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Typescript: Use case of the interface merge declaration

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Imagine that we want to extend the Window from anywhere in our code, making global flags, functions, APIs,... available anywhere.

How would we do that? It's quite simple. To do so, we need to declare the Window interface inside a global namespace.

declare global {
    interface Window {

The namespaces are used, mostly, when we want to spread type declarations across files. But, whenever we want to extend the Window interface we don't want to end up overwriting the type entirety, so we will attach a custom field to it.

declare global {
    interface Window {
        debug: boolean;

Wait, wait, wait… but tell me where I should declare that kind of thing... The most common approach is to create an ambient type declaration file (ambient.d.ts). An ambient type declaration file allows us to tell TypeScript that some variables, functions,... are globally known and defined. Usually, these local declarations are stored in a @types folder at the root of the project.

You may have done something like this: npm install @types/react

With that command you are installing the React type declarations. These declarations are “ambiental” and TypeScript knows how to work with them.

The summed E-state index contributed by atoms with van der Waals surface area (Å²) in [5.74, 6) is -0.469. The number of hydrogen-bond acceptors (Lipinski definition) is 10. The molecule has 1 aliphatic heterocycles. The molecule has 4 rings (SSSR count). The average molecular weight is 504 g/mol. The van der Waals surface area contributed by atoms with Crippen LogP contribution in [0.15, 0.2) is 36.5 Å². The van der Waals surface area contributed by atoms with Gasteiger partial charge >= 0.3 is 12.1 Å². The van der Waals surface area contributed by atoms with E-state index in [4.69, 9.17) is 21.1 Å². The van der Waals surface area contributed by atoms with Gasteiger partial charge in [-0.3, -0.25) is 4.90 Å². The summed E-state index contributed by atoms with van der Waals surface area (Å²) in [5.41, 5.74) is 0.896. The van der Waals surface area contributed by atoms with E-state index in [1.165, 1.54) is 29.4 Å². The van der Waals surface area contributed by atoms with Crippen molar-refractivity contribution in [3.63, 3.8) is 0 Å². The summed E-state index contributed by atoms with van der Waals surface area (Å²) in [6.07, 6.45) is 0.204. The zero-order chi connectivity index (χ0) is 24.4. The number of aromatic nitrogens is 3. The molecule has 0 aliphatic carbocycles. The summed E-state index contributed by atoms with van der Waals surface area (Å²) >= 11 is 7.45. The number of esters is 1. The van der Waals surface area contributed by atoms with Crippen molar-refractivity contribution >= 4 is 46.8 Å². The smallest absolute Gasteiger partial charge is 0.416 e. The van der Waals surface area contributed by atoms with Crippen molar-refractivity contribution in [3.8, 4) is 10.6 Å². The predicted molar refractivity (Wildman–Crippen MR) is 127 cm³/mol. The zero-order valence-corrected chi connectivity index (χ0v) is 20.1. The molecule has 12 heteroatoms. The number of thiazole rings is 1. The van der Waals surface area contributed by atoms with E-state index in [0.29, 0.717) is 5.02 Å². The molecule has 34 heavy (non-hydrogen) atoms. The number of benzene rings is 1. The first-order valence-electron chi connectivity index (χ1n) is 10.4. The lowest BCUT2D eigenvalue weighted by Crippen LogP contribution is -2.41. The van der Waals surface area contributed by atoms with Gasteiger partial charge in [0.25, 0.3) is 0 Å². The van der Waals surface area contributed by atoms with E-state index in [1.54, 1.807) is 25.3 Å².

How does TypeScript know that these declarations exist? In the tsconfig.json file, we can define a property named typeRoots. In this property, we define where additional type information can be found.

    "compilerOptions": {
        "target": "ES2020",
        "module": "es2020",
        "allowJs": true,
        "checkJs": true,
        "typeRoots": [
        "esModuleInterop": true,
    "include": ["src", "@types"]

In the example above, @types is our local types folder where we will keep our ambient module declarations. The other is node_modules/@types where we get the ambient declaration of the libraries/dependencies that we have installed in the project (for example: @types/react).

With that setup, we will become debug available in all our JavaScript/TypeScript files. Assuming that this variable is defined and available in the global scope.

if (window.debug) {
    console.log(“Debug mode!”)
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